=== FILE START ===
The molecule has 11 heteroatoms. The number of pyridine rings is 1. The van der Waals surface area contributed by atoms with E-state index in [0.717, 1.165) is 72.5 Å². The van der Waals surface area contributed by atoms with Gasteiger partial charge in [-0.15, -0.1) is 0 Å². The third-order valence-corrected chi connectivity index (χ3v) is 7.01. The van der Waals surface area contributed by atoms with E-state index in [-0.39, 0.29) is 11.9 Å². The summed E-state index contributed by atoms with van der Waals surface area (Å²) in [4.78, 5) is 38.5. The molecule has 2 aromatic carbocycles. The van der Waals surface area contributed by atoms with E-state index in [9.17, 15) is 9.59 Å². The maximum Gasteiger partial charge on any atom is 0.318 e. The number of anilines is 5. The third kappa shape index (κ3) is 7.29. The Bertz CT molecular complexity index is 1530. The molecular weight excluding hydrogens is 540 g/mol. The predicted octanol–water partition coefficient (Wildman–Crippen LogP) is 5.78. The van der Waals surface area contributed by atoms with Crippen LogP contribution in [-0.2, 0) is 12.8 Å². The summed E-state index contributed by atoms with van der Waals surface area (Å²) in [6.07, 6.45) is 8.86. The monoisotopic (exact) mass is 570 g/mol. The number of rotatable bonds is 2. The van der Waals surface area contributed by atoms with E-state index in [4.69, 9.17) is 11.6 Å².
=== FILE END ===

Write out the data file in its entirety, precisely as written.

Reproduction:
The molecule has 11 heteroatoms. The number of pyridine rings is 1. The van der Waals surface area contributed by atoms with E-state index in [0.717, 1.165) is 72.5 Å². The van der Waals surface area contributed by atoms with Gasteiger partial charge in [-0.15, -0.1) is 0 Å². The third-order valence-corrected chi connectivity index (χ3v) is 7.01. The van der Waals surface area contributed by atoms with E-state index in [-0.39, 0.29) is 11.9 Å². The summed E-state index contributed by atoms with van der Waals surface area (Å²) in [4.78, 5) is 38.5. The molecule has 2 aromatic carbocycles. The van der Waals surface area contributed by atoms with E-state index in [9.17, 15) is 9.59 Å². The maximum Gasteiger partial charge on any atom is 0.318 e. The number of anilines is 5. The third kappa shape index (κ3) is 7.29. The Bertz CT molecular complexity index is 1530. The molecular weight excluding hydrogens is 540 g/mol. The predicted octanol–water partition coefficient (Wildman–Crippen LogP) is 5.78. The van der Waals surface area contributed by atoms with Crippen LogP contribution in [-0.2, 0) is 12.8 Å². The summed E-state index contributed by atoms with van der Waals surface area (Å²) in [6.07, 6.45) is 8.86. The monoisotopic (exact) mass is 570 g/mol. The number of rotatable bonds is 2. The van der Waals surface area contributed by atoms with E-state index in [4.69, 9.17) is 11.6 Å².